Wednesday, May 27, 2009

The Darjeeling Limited... now I get it.

New Delhi, India. When I first watched the film The Royal Tenenbaums, I thought director Wes Anderson (and co-screenplay writer Owen Wilson) did a brilliant job of capturing the quirky and bizarre characters that really do inhabit New York City. This time Anderson went even further, by taking those similarly strange characters and sending them on a spiritual journey to India in the Darjeeling Limited. I always enjoyed this off-beat comedy, but when I watched it again, crashed out in our hotel room in New Delhi (in between bathroom runs), I gained new appreciation for the writers and picked up on many little nuances I would have otherwise missed, like: sweet lime, Jack running barefoot to catch the train, the funky auto rickshaws, 3-persons crammed on a 150cc Honda motorbike, savory snacks, and not to mention the vast array of pharmaceuticals that are readily available without a prescription (which I myself have been been procuring from the local chemist). The charm is in the details, when you're like: "oh yeah, now I understand what that was all about." It reaffirmed everything that I enjoy about traveling.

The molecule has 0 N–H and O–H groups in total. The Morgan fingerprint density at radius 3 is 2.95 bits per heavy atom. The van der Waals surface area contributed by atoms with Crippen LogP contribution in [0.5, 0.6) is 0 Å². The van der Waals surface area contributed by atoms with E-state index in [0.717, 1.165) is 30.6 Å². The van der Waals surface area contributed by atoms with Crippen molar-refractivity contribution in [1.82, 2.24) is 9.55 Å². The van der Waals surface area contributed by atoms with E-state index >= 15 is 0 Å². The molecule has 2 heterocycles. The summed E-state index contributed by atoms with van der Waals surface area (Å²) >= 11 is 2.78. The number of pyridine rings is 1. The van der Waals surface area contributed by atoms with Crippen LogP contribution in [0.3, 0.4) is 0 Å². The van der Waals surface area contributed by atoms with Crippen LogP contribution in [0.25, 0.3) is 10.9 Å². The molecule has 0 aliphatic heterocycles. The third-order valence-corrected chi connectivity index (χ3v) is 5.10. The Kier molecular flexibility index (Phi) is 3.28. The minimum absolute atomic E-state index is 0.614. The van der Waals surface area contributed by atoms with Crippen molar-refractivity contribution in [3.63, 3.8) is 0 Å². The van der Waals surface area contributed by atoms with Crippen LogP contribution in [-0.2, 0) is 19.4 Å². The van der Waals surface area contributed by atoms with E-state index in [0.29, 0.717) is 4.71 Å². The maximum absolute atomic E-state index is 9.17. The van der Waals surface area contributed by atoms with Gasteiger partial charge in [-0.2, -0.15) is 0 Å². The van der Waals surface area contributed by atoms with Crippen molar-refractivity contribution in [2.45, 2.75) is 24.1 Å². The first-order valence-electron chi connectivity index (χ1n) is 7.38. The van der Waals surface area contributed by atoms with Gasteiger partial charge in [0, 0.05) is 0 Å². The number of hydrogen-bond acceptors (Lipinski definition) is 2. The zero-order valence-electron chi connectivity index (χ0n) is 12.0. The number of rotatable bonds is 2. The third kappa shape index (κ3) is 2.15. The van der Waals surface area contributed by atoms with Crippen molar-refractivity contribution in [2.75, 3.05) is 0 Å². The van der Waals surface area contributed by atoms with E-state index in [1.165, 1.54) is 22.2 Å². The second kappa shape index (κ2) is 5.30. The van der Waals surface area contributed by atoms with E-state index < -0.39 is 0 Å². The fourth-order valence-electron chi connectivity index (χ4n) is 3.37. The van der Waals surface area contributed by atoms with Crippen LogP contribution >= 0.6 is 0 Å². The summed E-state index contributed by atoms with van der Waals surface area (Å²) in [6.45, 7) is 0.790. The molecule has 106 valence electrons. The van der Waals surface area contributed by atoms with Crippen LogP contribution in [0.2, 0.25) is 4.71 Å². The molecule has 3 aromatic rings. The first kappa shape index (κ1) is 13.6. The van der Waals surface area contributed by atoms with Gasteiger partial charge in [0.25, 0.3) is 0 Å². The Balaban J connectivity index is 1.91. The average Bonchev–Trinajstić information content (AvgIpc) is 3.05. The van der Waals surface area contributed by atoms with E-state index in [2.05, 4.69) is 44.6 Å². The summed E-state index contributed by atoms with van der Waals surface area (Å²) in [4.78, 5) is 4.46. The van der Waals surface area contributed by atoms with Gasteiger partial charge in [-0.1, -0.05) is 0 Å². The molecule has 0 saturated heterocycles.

Even so, the movie missed a few things that I got to experience first hand. When we went out to Hotel Imperial the other night; arguably the swankiest hotel in Delhi-- all I had to wear was grungy backpacker apparel (hardly the attire required for an evening at the Imperial's exclusive Spice Route Restaurant). To remedy the situation, I put together an outfit in record time. I purchased a crisp, blue linen shirt for 300 INR ($6.30 USD) in Main Bazaar, and had a pair of white linen pants tailor-made for me in Paharganj (down the road from our hotel) in about 4 hours for 850 INR ($17.85 USD). For less than $25... you can't get that kind of service in North America.

It's our 4th week in India and Delhi has become our transient home. Locals know us by now as we walk down familiar streets and flag down rickshaw wallahs-- the most efficient form of urban transport in the city. Delhi has some very tasty food, but my stomach is having a hard time adjusting. There's lots of interesting shops to keep us busy though. We've spent some down time doing our fair share of browsing for regional hand-made crafts, paintings by local artists and even picked up a Kashmiri carpet which looks like it sells for at least twice as much in NYC. The other day we went to a local movie theater and watched the new, smash-hit Bollywood crime-comedy called '99'- in Hindi. It's like a Guy Ritchie flick, but filmed mostly in New Delhi. Seeing all the places we've been to in the movie was kind of neat and made us feel like Delhi was our current home.


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